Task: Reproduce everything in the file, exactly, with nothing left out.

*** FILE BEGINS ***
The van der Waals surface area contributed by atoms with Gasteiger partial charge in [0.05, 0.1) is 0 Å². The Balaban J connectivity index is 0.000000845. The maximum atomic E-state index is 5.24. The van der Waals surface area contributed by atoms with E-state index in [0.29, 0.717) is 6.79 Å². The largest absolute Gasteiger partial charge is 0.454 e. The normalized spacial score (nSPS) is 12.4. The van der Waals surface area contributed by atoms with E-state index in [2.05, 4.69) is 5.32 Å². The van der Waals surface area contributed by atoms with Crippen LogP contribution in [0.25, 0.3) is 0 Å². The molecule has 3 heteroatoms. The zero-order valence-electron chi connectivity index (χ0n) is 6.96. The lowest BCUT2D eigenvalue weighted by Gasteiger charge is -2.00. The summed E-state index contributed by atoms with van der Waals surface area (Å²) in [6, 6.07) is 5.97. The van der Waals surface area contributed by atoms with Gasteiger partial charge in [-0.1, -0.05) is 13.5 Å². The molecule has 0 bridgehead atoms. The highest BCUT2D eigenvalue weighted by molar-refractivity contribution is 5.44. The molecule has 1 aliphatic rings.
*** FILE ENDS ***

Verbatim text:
The van der Waals surface area contributed by atoms with Gasteiger partial charge in [0.05, 0.1) is 0 Å². The Balaban J connectivity index is 0.000000845. The maximum atomic E-state index is 5.24. The van der Waals surface area contributed by atoms with E-state index in [0.29, 0.717) is 6.79 Å². The largest absolute Gasteiger partial charge is 0.454 e. The normalized spacial score (nSPS) is 12.4. The van der Waals surface area contributed by atoms with E-state index in [2.05, 4.69) is 5.32 Å². The van der Waals surface area contributed by atoms with Crippen LogP contribution in [0.25, 0.3) is 0 Å². The molecule has 3 heteroatoms. The zero-order valence-electron chi connectivity index (χ0n) is 6.96. The lowest BCUT2D eigenvalue weighted by Gasteiger charge is -2.00. The summed E-state index contributed by atoms with van der Waals surface area (Å²) in [6, 6.07) is 5.97. The van der Waals surface area contributed by atoms with Gasteiger partial charge in [-0.1, -0.05) is 13.5 Å². The molecule has 0 bridgehead atoms. The highest BCUT2D eigenvalue weighted by molar-refractivity contribution is 5.44. The molecule has 1 aliphatic rings.